How visiting concentration camps can remind us that genocide hasn’t gone away

Auschwitz began as a prison within a disused army barracks in 1940. It grew into the largest centre to exterminate Jews in Europe. Close by were Birkenau and Monowitz. Out of the 1-1.5 million people murdered within the walls of these three camps, 90% of them were of the Jewish faith.

The Nazis didn’t have time to destroy much of it before they fled, the fact that it is so well preserved is what makes it such a tangible and sobering experience today.

We visited on a tour from Kraków and the buildings look innocuous from the inside. The shoes, glasses and hair are a horrifying reminder of the humans that suffered here at the hands of a truly evil regime.

The Soviets liberated Auschwitz in 1945. Birkenau was pretty much destroyed but you can look onto the grounds of this massive death camp with a train line leading to the entrance. An empty area surrounded by barbed wire that echoes the shame of genocide around the world.

This is Poland, but it could be a town or field in East Timor, Rwanda, Cambodia, Armenia, Darfur, Bosnia or part of the Kurdish genocide. These genocides all happened in recent history.

There was another site closer to home for us in Kraków, in the Jewish ghetto of Podgórze, a few miles away from the city centre. We walked to the site of the Płaszów concentration camp from Schindler’s List. It is marked as sacred ground and the only thing that remained amongst the grass and bushes was the tower from the film.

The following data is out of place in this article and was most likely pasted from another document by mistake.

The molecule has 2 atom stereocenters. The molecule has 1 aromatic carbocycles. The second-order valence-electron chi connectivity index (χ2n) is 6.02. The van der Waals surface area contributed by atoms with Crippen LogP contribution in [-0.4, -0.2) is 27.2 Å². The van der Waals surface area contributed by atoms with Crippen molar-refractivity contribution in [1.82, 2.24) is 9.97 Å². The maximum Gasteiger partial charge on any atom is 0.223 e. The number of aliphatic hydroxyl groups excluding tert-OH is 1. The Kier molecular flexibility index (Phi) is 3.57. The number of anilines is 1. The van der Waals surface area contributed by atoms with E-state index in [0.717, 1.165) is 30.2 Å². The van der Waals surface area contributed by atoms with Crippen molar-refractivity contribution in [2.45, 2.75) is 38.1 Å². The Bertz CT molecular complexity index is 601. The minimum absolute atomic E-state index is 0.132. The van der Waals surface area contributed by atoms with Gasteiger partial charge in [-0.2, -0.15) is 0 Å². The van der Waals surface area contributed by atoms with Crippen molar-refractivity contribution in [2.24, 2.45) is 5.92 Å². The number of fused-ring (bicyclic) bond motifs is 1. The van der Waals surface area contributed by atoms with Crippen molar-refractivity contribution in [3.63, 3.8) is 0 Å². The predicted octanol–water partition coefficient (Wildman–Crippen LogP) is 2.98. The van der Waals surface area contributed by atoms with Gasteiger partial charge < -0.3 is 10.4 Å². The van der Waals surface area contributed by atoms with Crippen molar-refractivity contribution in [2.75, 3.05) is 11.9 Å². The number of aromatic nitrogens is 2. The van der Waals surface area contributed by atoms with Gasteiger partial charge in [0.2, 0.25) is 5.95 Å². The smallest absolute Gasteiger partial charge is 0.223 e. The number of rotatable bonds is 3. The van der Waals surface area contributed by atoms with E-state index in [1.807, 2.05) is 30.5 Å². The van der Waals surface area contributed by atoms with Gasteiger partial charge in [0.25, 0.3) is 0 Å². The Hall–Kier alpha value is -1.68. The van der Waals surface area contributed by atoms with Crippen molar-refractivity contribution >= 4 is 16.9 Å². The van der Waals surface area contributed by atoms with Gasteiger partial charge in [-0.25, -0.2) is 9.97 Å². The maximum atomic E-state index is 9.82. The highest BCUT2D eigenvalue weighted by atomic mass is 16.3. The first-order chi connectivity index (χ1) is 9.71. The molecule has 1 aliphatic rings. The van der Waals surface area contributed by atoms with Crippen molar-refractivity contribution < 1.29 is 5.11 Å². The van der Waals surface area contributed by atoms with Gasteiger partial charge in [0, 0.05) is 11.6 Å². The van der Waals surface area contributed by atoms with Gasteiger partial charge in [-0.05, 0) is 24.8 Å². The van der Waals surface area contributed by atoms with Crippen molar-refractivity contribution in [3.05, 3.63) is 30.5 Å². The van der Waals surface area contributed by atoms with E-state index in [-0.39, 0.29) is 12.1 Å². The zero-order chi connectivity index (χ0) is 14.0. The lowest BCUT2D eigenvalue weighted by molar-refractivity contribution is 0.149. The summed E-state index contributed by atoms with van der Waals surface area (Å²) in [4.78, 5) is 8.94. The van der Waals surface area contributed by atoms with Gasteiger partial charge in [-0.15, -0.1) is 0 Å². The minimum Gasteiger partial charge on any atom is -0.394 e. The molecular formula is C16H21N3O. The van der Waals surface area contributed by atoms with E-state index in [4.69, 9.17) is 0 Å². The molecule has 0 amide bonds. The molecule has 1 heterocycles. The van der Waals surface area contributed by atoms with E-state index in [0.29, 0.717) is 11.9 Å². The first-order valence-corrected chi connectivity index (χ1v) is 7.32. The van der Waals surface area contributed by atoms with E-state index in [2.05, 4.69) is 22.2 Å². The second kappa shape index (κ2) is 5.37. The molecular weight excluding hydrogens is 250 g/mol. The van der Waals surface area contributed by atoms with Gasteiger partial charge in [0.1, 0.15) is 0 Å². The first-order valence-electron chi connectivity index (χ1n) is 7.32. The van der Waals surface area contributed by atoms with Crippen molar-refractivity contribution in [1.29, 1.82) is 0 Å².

We only saw one dog walker and I wondered why they didn’t have more information or memorials at somewhere of such importance. Clearly, the authorities thought the same as there is a now a place called the Schindler’s Factory museum to tell the story.

Poland has some of the most informative and well-preserved genocide sites in the world. There are many others around the world but they are in places much less visited or people choose not to see them. Genocide is part of some of our most traumatic history but we need to learn about it to understand the world today.

But it’s not all in history, there is currently genocide happening in Myanmar, Iraq, Syria, Central American Republic, South Sudan and Sudan. It’s important to take notice of history so that we can stand up for all the ethnicities and religious groups being persecuted in the world today. Oppression, violence, slaughter and ignorance have no place in a progressive society. Nowhere is that more clear than the places and people who tell us tales of genocide and deliver repeated warnings from history.

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